The winds of political change are shifting and the smell is distinctly malodorous. "Political correctness" itself is now politically incorrect.
Take affirmative action as a prime example. Gov. Pete Wilson and the new state Legislature seem intent on wiping out affirmative action, minority and women business enterprise programs and any other programs that they deem to be examples of "reverse discrimination." Unbelievably, they are calling it the "California civil rights initiative," giving the impression that this will put an end to race and gender discrimination in public employment, education and contracting. This initiative has about as much chance of ending world hunger as it does of ending discrimination--which is to say, none.
In a perfect world, we wouldn't be judged by our gender or the color of our skin but on our capabilities and qualifications to perform a job, pay back a loan or pay the rent. Unfortunately, this is not the case. The Civil Rights Act of 1964 recognized these inequities and made it illegal to discriminate on the basis of race; later, gender gained the same protection. Affirmative-action programs were born out of a need to remedy situations in which historical evidence of discrimination exists.
It is now politically advantageous to dismiss affirmative action and minority and women enterprise programs as ideas that have served their intended purpose and no longer seem necessary. The so-called civil rights initiative will garner much voter support because it sounds good in theory and continues to look for convenient scapegoats to blame for the bad economy. But the statistics don't lie: 30 years after the Civil Rights Act, women are still paid substantially less than men to perform the same job, minorities are grossly underrepresented in the upper levels of management, African Americans are far more likely to be denied a mortgage loan and minority-owned businesses have a far smaller share of the public contracting procurement dollar then their availability indicates.
We need to come to grips with why these programs are still necessary. Public opinion would suggest that affirmative action is about hiring an underqualified person who meets the desired gender or minority requirements in place of a more qualified person who doesn't. I don't doubt that this does happen. But the fact that women and minorities have not achieved parity after 30 years indicates that discrimination in the work force has not substantially changed.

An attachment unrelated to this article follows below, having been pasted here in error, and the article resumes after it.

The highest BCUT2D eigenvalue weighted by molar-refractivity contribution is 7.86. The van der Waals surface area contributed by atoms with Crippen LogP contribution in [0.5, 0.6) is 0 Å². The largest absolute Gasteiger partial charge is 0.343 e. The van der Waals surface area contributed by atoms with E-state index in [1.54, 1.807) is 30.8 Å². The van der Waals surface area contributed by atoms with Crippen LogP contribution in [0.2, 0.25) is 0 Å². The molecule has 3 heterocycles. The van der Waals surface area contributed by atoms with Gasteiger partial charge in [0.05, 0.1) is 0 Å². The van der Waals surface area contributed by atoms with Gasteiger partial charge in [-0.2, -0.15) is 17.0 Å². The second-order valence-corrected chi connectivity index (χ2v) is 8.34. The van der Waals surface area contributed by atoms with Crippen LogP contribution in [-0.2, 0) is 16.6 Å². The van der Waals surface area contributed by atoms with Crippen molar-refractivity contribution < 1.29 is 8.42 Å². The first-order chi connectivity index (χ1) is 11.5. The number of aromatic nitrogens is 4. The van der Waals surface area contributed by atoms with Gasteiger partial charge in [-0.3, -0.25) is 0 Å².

We need to ask ourselves a question: Do we believe that women and minorities are as equally qualified to perform the same jobs as the rest of society? If the answer is \o7 no\f7 , then we subscribe to the premise that our society is inherently discriminatory. If the answer is \o7 yes,\f7 then the statistics would indicate that we are underutilizing the skills and talents of a large part of our labor force.
The economic impact of this situation is significant. It means that we as consumers end up paying more for goods and services, our work force is less competitive and we are more likely to lose jobs to overseas firms. It means that unemployment rates are higher, which increases crime rates and the number of welfare recipients, which results in increased taxes. It means that millions of Americans are not earning and contributing all that they could to the economy and therefore not spending as much as they might on new homes, automobiles, computers and other goods in industries that generate jobs, income, tax revenues and consumer spending.
Contrary to popular belief, affirmative action and minority business enterprise programs increase competition. By ensuring that groups that have historically not had an equal opportunity to compete now can, we encourage and stimulate new ideas and creativity while increasing productivity and lowering costs. It's time that we begin to see the benefits of having all Americans live up to their potential; our economy needs it.